AUSTRALIAN livestock pain relief success story Tri-Solfen is set to go global following a major investment by UK-headquarter pharmaceutical company Dechra (LSE: DPH).
The popular off-the-shelf product, which already is widely used in the Australian and New Zealand's cattle and sheep industries, is now being offered to Europe, initially to the pig industry.
Dechra chief executive officer Ian Page said Tri-Solfen was an ideal fit for the UK5.5 billion pound (A$10.3b) London Stock Exchange listed company's porfolio.
"Tri-Solfen is bang in line with what Dechra does: ethical products that make a difference to animal welfare," said Mr Page, speaking from his UK headquarters near Manchester.
"It couldn't be a better fit in our portfolio," which covers both companion and production animals.
Mr Page said the registration of Tri-Solfen for a number of European countries was being pursued through Belgium.
"Belgium were the keenest to help us get it through quickly, but it's interesting to see the level of interest from from other European countries," he said.
"What's really interesting is the French, who are usually very objectionable to any prescription medicine that has multi-components, or poly-pharmas as we call them.
"What's happened is the French regulators have said would you please include us.
"We've never come across a unique situation like this.
"Pragmatism is coming into play."
It is hoped the first registrations for the use of Tri-Solfen in Europe will be granted in early 2022.
The distinctive blue gel contains two local anaesthetics, lignocane and bupivivaine, plus adrenalin to stop bleeding and an antiseptic to prevent infection. It is applied using an applicator gun. The product is also used on other animal species, including horses.
Mr Page said other big production countries including Brazil represented major potential markets for Tri-Solfen, but were not quite as advanced on the views of animal welfare as.
"Those views need to become more embedded," he said.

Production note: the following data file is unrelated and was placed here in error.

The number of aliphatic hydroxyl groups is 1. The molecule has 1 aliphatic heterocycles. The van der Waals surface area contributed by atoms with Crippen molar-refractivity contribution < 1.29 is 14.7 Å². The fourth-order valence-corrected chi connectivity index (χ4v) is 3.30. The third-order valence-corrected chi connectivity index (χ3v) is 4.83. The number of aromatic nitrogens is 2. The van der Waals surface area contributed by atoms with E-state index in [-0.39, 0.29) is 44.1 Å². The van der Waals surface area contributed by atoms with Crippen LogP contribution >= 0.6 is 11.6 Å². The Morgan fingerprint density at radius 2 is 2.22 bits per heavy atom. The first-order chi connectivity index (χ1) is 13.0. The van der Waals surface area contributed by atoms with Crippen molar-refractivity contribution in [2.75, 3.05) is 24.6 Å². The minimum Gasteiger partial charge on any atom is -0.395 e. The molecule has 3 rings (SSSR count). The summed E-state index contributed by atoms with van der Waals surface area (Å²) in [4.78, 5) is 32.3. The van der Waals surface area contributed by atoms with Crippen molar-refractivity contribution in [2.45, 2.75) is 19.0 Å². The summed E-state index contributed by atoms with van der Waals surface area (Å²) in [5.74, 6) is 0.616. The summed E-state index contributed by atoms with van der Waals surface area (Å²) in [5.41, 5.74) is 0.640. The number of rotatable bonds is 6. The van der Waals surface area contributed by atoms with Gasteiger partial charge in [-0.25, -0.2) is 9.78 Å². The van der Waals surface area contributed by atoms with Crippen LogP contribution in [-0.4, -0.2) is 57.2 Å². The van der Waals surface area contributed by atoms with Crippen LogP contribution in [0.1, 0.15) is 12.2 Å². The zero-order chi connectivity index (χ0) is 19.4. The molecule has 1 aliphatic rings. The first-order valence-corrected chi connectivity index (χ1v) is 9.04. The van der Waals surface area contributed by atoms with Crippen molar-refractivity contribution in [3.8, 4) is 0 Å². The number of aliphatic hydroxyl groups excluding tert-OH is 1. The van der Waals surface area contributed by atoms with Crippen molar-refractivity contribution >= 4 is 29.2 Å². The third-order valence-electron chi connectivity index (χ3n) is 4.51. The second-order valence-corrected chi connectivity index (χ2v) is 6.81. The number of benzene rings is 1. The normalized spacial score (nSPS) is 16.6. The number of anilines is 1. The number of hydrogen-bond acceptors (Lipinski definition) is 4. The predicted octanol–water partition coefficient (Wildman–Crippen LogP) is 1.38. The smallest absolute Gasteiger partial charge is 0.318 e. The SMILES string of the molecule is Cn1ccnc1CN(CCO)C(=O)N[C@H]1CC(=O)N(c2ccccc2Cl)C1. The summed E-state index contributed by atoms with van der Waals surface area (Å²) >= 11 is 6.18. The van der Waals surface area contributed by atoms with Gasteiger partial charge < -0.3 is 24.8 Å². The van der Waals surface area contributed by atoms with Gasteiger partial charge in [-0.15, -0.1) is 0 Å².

"It will probably come from indirect pressure for supermarkets and importers of Brazilian beef.
"It's probably a little bit similar in the US, where we saw the potential biggest opportunity would be with the debudding of cattle.
"But in many areas they do it chemically in a bloody horrible routine with caustic soda.
"Again, we're going to have to change attitudes and minds to get Tri-Solfen established in North America."
Mr Page said animal welfare was becoming increasingly important in Europe, which had long banned the creep feeding of antibiotics and the use of hormone growth implants.
In Germany, for example, it was illegal to castrate piglets without pain relief. At present farmers were using a local anesthetic to carry out the procedure. Tri-Solfen provided a simpler, more immediate solution to pain relief, he said.
The connection between Medical Ethics - the Australian company which developed Tri-Solfen - and Dechra goes back more than a decade when Mr Page met ME managing director Allan Giffard met at a conference in Birmingham.
"I agreed then that Allan had a great idea it what was to become Tri-Solfen, but having an idea and actually delivering it is a completely different thing.
"To his credit Allan developed it, delivered it in Australia and came back and said 'here, I told you we could do this'.
"We're hit it off ever since and have a product that we can take worldwide."
Dechra's Australian headquarters are at Somersby on the NSW Central Coast.
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